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Current Projects

Psychosocial Associations with Language Impairments in Aphasia

STATUS: NOW RECRUITING – online participation (see flyer for details)

Living with aphasia can be stressful and impact a person’s relationships, employment, and daily activities involving communication. In this study, we examine the associations between the language impairments, cognitive-linguistic processes, perceived chronic stress, and symptoms of depression and anxiety. The results of this study will inform future research on aphasia assessment and intervention.

 

Modifying a Measure of Resilience for People with Aphasia

STATUS: NOW RECRUITING  – online participation (see flyer for details)

The UD ARO Lab seeks to understand how psychosocial factors influence aphasia treatment response. To study this, we must first have the appropriate and valid tools to measure these factors in people with aphasia. With the permission and collaboration of its developers, we have modified the University of Washington Resilience Scale (UWRS; Version 1 Users Guide, 2017). The modified form of the UWRS is now in the process of validation research with participants with aphasia. The resulting modified and validated resilience measure will help us to explore relationships between resilience  and aphasia treatment outcomes.

 

Stress, Resilience, and Communicative Participation in People with Aphasia

STATUS: participation and data collection complete; results forthcoming.

Living with aphasia can be stressful. It can impact a person’s relationships with family and friends, employment, and daily activity involving communication. However, many people with aphasia cope well with their communication challenges; they are resilient despite their impairment. The purpose of this study is to explore to what degree stress and resilience are associated with participation in daily life. The study also aims to understand the influence of aphasia severity on these associations. The results of this study will contribute to the body of knowledge about aphasia and inform the development of aphasia interventions.

 

COVID-related Longitudinal Follow-Up: Stress, Resilience, and Communicative Participation in People with Aphasia

STATUS: project complete; PhD student Brittany Stroker and MA student Rebecca Dublin will present the results of this study at the 2021 ASHA Convention, Washington, D.C.

As of March 2020, the COVID-19 pandemic required widespread shelter-in-place, changing the way we interface with our community and engage in rehabilitation activities. Isolation and uncertainty during the COVID-19 pandemic can lead to significant stress, stroke survivors and PWA included. The primary purpose of the longitudinal study is to assess potential change in several psychosocial measures in PWA in the presence of a new wide-spread stressor (pandemic). A secondary purpose is to more fully understand PWA perspectives of chronic stress, communicative participation, and resilience, given the pandemic environment vs. pre-COVID daily life.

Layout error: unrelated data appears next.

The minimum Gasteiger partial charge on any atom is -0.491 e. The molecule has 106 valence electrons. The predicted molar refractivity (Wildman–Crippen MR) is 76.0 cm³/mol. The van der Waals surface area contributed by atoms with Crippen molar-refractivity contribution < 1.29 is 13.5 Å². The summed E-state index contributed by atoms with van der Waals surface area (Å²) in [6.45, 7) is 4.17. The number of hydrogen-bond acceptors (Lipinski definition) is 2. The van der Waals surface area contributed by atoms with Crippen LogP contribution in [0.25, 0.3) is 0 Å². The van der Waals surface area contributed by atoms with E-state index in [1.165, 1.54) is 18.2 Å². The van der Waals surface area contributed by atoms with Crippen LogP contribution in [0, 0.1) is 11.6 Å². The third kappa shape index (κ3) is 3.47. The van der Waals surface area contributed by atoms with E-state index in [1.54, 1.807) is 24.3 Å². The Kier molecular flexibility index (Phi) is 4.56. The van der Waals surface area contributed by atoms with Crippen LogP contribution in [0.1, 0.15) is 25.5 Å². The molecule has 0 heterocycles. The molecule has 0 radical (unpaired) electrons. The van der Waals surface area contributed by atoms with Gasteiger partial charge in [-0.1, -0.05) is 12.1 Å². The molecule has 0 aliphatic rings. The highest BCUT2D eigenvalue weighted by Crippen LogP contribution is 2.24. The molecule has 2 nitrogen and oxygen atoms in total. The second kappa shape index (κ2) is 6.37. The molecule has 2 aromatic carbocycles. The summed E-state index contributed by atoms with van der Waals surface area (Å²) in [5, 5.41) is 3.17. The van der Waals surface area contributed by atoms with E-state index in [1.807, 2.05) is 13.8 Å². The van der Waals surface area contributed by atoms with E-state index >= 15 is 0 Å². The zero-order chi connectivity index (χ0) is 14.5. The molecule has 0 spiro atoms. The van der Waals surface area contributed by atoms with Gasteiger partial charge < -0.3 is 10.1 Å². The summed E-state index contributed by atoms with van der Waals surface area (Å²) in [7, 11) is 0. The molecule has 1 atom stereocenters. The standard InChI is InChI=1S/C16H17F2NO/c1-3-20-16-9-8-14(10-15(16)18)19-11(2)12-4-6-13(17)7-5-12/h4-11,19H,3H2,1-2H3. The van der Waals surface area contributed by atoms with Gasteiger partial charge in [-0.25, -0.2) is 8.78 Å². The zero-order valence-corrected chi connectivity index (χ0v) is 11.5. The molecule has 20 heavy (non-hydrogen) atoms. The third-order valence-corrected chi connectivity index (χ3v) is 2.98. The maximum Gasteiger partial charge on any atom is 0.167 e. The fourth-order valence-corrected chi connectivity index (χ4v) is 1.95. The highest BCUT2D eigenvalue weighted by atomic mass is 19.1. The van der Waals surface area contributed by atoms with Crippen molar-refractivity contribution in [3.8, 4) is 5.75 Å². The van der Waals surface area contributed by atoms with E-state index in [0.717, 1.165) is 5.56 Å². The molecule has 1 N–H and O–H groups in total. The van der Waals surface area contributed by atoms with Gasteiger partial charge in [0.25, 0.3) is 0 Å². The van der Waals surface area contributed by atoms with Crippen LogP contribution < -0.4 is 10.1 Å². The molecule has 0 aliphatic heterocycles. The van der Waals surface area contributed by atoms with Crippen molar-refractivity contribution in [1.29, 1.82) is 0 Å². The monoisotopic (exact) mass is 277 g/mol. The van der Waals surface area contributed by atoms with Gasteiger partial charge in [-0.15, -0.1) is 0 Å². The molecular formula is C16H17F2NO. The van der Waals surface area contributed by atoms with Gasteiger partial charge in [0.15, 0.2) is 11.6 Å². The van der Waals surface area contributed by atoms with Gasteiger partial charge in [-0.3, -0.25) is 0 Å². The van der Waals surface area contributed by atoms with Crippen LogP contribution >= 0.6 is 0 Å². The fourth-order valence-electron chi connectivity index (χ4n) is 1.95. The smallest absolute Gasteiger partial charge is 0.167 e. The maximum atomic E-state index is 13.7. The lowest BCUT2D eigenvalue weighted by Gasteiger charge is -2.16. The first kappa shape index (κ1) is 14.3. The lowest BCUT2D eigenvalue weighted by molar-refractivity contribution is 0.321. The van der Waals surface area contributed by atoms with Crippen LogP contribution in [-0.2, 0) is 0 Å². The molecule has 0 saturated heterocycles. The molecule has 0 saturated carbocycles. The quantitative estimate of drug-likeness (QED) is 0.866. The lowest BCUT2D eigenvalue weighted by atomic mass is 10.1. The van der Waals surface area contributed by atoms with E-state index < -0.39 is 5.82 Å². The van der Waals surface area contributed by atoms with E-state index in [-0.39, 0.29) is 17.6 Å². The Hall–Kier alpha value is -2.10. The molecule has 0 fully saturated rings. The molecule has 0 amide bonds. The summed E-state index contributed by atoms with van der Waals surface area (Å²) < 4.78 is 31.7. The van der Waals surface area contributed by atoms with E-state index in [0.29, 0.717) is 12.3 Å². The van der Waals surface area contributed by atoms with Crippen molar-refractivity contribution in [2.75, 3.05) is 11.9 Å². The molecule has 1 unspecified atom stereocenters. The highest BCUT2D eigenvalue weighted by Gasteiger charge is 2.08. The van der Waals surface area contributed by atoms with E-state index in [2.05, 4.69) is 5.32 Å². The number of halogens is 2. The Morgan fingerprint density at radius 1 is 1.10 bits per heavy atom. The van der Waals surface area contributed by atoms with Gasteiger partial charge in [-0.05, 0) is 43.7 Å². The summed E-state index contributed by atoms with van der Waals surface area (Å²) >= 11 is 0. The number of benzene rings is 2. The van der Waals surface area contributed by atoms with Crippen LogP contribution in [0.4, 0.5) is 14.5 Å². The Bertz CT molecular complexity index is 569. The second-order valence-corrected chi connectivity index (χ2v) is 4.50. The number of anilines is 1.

Highlights – Past Projects

The Modified Perceived Stress Scale
To better measure stress, we modified and validated a measure of chronic stress for people with aphasia. The resulting scale (the modified Perceived Stress Scale or mPSS; based on Cohen & Janicki-Deverts, 2012, and with permission of S. Cohen) is more aphasia-friendly and will be used to examine relationships between chronic stress, learning ability, and aphasia rehabilitation outcomes.

If you are interested in using the modified Perceived Stress Scale, please contact rhp@udel.edu.

a) Hunting Pompon, R., Amtmann, D., Bombardier, C., and Kendall, D (2018). Modification and validation of a measure of chronic stress for people with aphasia. Journal of Speech, Language, Hearing Research, 62, 2934-2949.

b) Hernandez, N., Bislick, L., Englehoven A., and Hunting Pompon, R. (2021). People with aphasia self-report and caregiver proxy-report agreement on the Modified Perceived Stress Scale and the Mutuality Scale. American Journal of Speech-Language Pathology, 30(4), 1-11.

 

Examining Psychological and Psychosocial Factors in Aphasia

a) Hunting Pompon, R., Fassbinder, W., and McNeil, M.R. (under review). Associations between demographic and language impairment characteristics and level of depression in a sample of people with chronic post-stroke aphasia

b) Hunting Pompon, R., Smith, A.N., Baylor, C., and Kendall, D. (2019). Exploring associations between a biological marker of chronic stress and reported depression and anxiety in people with aphasia. Journal of Speech, Language, and Hearing Research, 62(11), 4119-4130.

c) Eadie, T.E., Faust, L.G., Bolt, S.E., Kapsner-Smith, M.R., Hunting Pompon, R., Baylor, C.R., Futran, N., Mendez, E. (2018). The role of psychosocial factors on communicative participation among survivors of head and neck cancer. Otolaryngology-Head and Neck Surgery, 159(2), 266-273.